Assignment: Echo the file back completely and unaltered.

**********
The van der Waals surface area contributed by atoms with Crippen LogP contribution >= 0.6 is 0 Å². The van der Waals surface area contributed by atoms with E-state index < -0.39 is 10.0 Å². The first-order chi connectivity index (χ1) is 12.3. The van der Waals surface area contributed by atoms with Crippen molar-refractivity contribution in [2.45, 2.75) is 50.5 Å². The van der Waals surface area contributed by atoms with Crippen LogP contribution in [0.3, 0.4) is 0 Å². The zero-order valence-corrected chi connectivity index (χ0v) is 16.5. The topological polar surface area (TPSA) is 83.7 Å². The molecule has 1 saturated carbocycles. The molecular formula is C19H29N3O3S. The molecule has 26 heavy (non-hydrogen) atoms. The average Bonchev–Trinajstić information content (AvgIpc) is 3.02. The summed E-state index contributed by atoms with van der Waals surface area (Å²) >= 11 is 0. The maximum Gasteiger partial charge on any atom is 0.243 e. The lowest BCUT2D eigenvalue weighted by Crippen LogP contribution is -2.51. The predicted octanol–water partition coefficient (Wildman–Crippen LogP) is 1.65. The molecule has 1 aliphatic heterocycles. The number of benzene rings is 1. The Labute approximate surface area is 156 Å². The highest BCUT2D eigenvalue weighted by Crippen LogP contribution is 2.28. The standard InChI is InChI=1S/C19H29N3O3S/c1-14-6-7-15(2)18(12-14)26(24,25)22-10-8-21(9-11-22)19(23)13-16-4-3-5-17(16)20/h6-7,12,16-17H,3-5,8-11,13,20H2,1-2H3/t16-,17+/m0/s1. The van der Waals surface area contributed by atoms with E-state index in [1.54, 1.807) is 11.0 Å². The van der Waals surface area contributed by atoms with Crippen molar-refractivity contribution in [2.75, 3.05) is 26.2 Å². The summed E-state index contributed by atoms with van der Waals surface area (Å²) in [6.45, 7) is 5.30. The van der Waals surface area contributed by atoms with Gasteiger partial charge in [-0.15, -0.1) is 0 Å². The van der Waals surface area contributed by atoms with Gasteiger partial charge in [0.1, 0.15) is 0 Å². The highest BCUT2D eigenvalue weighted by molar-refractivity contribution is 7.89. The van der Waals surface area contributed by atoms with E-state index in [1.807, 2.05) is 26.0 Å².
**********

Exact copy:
The van der Waals surface area contributed by atoms with Crippen LogP contribution >= 0.6 is 0 Å². The van der Waals surface area contributed by atoms with E-state index < -0.39 is 10.0 Å². The first-order chi connectivity index (χ1) is 12.3. The van der Waals surface area contributed by atoms with Crippen molar-refractivity contribution in [2.45, 2.75) is 50.5 Å². The van der Waals surface area contributed by atoms with Crippen LogP contribution in [0.3, 0.4) is 0 Å². The zero-order valence-corrected chi connectivity index (χ0v) is 16.5. The topological polar surface area (TPSA) is 83.7 Å². The molecule has 1 saturated carbocycles. The molecular formula is C19H29N3O3S. The molecule has 26 heavy (non-hydrogen) atoms. The average Bonchev–Trinajstić information content (AvgIpc) is 3.02. The summed E-state index contributed by atoms with van der Waals surface area (Å²) >= 11 is 0. The maximum Gasteiger partial charge on any atom is 0.243 e. The lowest BCUT2D eigenvalue weighted by Crippen LogP contribution is -2.51. The predicted octanol–water partition coefficient (Wildman–Crippen LogP) is 1.65. The molecule has 1 aliphatic heterocycles. The number of benzene rings is 1. The Labute approximate surface area is 156 Å². The highest BCUT2D eigenvalue weighted by Crippen LogP contribution is 2.28. The standard InChI is InChI=1S/C19H29N3O3S/c1-14-6-7-15(2)18(12-14)26(24,25)22-10-8-21(9-11-22)19(23)13-16-4-3-5-17(16)20/h6-7,12,16-17H,3-5,8-11,13,20H2,1-2H3/t16-,17+/m0/s1. The van der Waals surface area contributed by atoms with E-state index in [1.54, 1.807) is 11.0 Å². The van der Waals surface area contributed by atoms with Crippen molar-refractivity contribution in [2.75, 3.05) is 26.2 Å². The summed E-state index contributed by atoms with van der Waals surface area (Å²) in [6.45, 7) is 5.30. The van der Waals surface area contributed by atoms with Gasteiger partial charge in [-0.15, -0.1) is 0 Å². The van der Waals surface area contributed by atoms with Gasteiger partial charge in [0.1, 0.15) is 0 Å². The highest BCUT2D eigenvalue weighted by molar-refractivity contribution is 7.89. The van der Waals surface area contributed by atoms with E-state index in [1.807, 2.05) is 26.0 Å².